The third and final area of foreign spending I would highlight is wealth creation, which accounted for 13.2% of our bilateral aid budget in 2011-12. Put simply, wealth creation is the idea of accumulating assets that will generate income and thus stimulate economic growth, and much of our spending on foreign aid has gone into creating the infrastructure to allow wealth creation in developing nations. Our investment in this area in 2011-2 was matched by spending 9.6% of our bilateral aid budget in creating “global partnerships.” This is vital to producing more developed trade partners, and an example of wealth creation out of self-interest can be seen through the billions the US poured into the European economies after the second world war via the Marshall plan. Frankly, to not invest in these countries in the short term will be detrimental to the long-term health of the international market, with these nations representing untapped potential for growth. The justification for spending £57million on wealth creation in Bangladesh from 2011-12 was “supporting private sector development, jobs and skills, as the foundation for more sustainable, equitable and higher growth and development over the long term.” Perfectly reasonable justifications, but who needs those when you can just use scaremongering tactics to appeal to base populism?
UKIP are nothing if not short-sighted, however, and this is epitomised through the fact that £240million of the DFID’s bilateral aid budget for 2011-12 went towards prevention of climate change, which obviously benefits the UK as much as anybody else. I won’t bother exploring this point in detail as UKIP don’t subscribe to the idea climate change to begin with, promising amongst other things to end subsidies for green energy and close down the Department of Energy and Climate Change. Parallels can nevertheless be seen in UKIP’s attitudes to climate change and their attitude towards the developing world, though, with both short-sighted in the extreme. After all, why create a better future for the next generation when you can just line the pockets of this one?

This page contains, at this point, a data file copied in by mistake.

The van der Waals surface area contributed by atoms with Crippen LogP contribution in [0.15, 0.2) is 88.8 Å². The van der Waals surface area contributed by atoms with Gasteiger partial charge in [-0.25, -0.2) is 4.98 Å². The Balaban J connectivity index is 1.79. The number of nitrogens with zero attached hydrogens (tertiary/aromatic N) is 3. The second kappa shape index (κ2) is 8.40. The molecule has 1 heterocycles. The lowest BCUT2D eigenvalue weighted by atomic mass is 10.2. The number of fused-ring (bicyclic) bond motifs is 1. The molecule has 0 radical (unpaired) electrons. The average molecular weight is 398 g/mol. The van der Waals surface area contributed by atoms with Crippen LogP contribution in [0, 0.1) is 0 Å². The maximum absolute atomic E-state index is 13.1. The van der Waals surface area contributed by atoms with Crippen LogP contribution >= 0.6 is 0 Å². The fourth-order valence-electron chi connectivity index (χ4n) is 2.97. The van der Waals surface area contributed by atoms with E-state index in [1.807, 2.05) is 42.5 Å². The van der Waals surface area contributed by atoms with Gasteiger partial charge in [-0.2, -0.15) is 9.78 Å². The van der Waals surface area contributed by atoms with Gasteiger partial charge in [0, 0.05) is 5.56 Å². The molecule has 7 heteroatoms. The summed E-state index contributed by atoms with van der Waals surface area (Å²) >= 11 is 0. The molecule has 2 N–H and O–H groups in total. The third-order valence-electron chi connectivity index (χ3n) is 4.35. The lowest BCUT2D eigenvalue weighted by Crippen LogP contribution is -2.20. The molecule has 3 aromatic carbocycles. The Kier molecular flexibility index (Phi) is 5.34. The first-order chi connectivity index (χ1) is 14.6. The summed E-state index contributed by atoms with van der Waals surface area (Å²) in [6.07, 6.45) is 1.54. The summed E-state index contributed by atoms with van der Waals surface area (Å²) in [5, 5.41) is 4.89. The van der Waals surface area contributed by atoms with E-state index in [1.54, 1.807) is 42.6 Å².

It is thus abundantly clear that UKIP’s rhetoric on foreign policy is not just divisive, but also misleading and dangerous. Their approach to foreign aid would represent not just a rejection of moral responsibility, nor just a diplomatic blunder. More than that, these proposed cuts are part of a tunnel-vision approach to the global economy that would stunt future economic growth, and in doing so hurt us along with the nations denied aid; any short-term savings we might gain, already negligible in the grand scheme of government spending, would be inconsequential considering the damaging long-term repercussions of failing to invest in the developing world.
UK party leaders consensus on meeting foreign aid targets – http://www.bond.org.uk/blog/23/turnupsavelives-cross-party-consensus-continues
DFID Ebola spending – https://www.goalglobal.org/DEERF_Sierra_Leone_applications
2011-12 and 2011-12 foreign aid spending –
(1) Broad overview: http://www.ukan.org.uk/aid-quantity/uk-aid-breakdown/
(2) Detailed analysis, including individual aid to countries such as Bangladesh:
Bangladeshi Birth Rates – http://www.unicef.org/infobycountry/bangladesh_bangladesh_statistics.html
UKIP policies on foreign aid and climate change – http://www.ukip.org/policies_for_people